Much of mankind’s inequality is due to sin’s effects. Disease, racism, poverty, injury, and deformity are all due to the curse this world is under because of sin (Genesis 3:16–19; Psalm 107:34; Romans 8:22–23). Even then, the Bible shows us that God takes note of the helpless, and He expects those with better circumstances to bear the burdens of those without (Exodus 22:21–23; Deuteronomy 10:18; Jeremiah 7:6; Zechariah 7:10). God sees the plight of the widow and the fatherless and has given strict commandments to His people about caring for them. One of the first charitable acts carried out by the early church was to provide for the widows among them (Acts 6:1; 1 Timothy 5:3).
Behavioral inequality is another matter. The Bible draws a distinct line between fools and wise people (Proverbs 10:8, 14; 17:28; Ecclesiastes 9:17). Many people suffer the negative effects of inequality because their decisions are consistently foolish. They live to please themselves, listen to bad counsel, and refuse to learn from their mistakes (Proverbs 26:11; Isaiah 32:6). They choose immediate gratification over long-term gain and then wonder why their lives are a mess. Like a rock dropped into a pond, the ripples of poor decisions continue long after the initial decisions are forgotten. “How did I get here?” fools often ask themselves, but would rather blame than discover life-giving answers. Sadly, those foolish people pass their behavioral flaws to their children who grow up believing themselves victims of life, society, or even God.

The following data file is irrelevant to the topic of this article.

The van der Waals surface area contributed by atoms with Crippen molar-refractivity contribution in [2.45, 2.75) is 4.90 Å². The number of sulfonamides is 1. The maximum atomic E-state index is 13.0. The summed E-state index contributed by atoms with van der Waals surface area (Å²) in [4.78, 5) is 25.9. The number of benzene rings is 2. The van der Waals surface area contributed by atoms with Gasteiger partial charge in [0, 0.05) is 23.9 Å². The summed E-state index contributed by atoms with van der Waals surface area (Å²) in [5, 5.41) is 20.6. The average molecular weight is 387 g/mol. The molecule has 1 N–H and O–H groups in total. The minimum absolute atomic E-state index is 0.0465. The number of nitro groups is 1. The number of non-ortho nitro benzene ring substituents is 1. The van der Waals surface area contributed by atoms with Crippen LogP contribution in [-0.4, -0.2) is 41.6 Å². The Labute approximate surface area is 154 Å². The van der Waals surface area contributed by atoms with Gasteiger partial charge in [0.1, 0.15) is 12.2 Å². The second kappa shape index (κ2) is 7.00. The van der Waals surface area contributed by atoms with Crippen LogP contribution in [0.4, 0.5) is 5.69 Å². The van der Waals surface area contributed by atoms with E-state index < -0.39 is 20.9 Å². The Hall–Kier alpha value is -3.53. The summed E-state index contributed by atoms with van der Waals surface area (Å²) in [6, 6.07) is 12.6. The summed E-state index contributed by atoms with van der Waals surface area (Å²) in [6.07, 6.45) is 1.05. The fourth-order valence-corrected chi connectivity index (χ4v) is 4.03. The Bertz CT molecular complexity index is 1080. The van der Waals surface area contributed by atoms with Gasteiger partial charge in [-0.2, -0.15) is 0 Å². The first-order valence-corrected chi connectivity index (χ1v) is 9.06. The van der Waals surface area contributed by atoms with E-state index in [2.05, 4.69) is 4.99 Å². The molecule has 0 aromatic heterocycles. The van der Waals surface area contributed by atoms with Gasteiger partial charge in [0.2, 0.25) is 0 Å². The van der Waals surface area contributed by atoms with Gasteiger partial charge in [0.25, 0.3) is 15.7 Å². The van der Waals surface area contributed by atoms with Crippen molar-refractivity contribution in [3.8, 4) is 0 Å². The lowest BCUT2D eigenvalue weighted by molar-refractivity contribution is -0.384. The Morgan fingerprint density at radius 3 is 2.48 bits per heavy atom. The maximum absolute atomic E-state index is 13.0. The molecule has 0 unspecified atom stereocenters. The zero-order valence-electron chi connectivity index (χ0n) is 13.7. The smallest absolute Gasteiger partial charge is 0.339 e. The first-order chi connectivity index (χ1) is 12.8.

Exodus 20:5–6 shows how inequality can be handed down from generation to generation. In giving the command to forsake idols, the Lord said, “You shall not bow down to them or worship them; for I, the Lord your God, am a jealous God, punishing the children for the sin of the parents to the third and fourth generation of those who hate me, but showing love to a thousand generations of those who love me and keep my commandments.” We read that and wonder if God is cruel and unjust. Does He care about inequality? Why punish the great-grandchildren?
This statement from God serves as a warning to foolish parents who run to addictions, money, illicit relationships, or popularity to meet their needs instead of running to God. If parents don’t repent of their own idolatry in their generation, their children will grow up to be idolaters as well, and their children after them. God’s blessings, or lack of them, may appear to be unequal, but we were warned of the cycle of sin.
Some inequalities are part of God’s design for us, and others are man-made, but all inequality will cease when Jesus comes again. His throne will be surrounded by people from every nation, tribe, and tongue. At that time, all our differences and inequalities will showcase His glory in unique and personal ways (Revelation 7:6; 14:9).